Here's a news video about Oyster:

I thought about a subscription model for books a few years ago, but I knew it would take a big publisher to come on board for it to be successful. HarperCollins, which had aquired the Eos line of science fiction books and renamed it Harper Voyager, will be the key to Oyster's success because it provides quality books. Smashwords, a distributer of indie books, on the other hand, provides the volume of books that Oyster needs to justify its subscription price and attract customers. I couldn't find information detailing the pay model for publishers and ultimately authors, so I'm not going to get into that discussion, but I assume it's by the number of views.

Here's how I think Oyster has great potential:

Wednesday, September 11, 2013

Imagine Reading on Flexible and Transparent Screens; It's No Longer Science Fiction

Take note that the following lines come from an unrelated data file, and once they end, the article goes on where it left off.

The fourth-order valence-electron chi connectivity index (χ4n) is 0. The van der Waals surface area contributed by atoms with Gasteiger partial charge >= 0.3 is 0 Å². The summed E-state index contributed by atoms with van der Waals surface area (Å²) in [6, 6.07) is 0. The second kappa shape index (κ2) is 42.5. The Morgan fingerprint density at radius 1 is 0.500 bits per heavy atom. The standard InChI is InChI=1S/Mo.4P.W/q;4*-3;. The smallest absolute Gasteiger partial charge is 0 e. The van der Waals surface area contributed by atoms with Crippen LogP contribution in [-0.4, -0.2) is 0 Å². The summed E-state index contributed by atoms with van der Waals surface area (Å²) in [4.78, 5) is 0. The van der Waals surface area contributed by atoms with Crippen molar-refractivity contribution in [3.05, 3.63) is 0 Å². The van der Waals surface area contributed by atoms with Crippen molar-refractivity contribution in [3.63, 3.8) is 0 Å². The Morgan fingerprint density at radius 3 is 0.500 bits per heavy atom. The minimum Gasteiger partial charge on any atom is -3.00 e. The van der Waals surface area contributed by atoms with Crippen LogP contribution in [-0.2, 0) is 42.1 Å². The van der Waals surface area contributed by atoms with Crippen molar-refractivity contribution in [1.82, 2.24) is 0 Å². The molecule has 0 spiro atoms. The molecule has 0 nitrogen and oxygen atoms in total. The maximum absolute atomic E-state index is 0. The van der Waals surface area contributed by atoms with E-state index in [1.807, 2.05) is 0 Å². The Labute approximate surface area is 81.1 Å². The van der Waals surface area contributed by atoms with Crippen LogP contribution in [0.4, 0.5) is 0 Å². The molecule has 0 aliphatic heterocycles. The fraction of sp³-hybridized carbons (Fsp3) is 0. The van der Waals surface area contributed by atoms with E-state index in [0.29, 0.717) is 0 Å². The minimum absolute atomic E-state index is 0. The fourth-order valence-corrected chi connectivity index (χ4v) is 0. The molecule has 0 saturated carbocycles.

I may be a little behind in new technology updates, but I saw a report about a bendable e-reader device called Wexley Flex One. Imagine reading books on this thing (science fiction books, in my case) without worrying about dropping it and breaking the screen. Here's a video of the device:

But this is not the only thing that utilizes this technology. Samsung is making smartphones that use it, and I'm quite impressed. It seems that bendable screens from science fiction stories have finally come to reality. Here's a video of some concept phones that will use this technology and what you can do with it:

Soon, we'll get transparent screens, but it may take a bit longer for them to become widely used. I wonder how that will affect reading. Will it make text easier on the eyes or just provide distractions from what's behind the screen? I love videos, so here's one on transparent screens:

What are your thoughts about this new technology and its implication for reading books?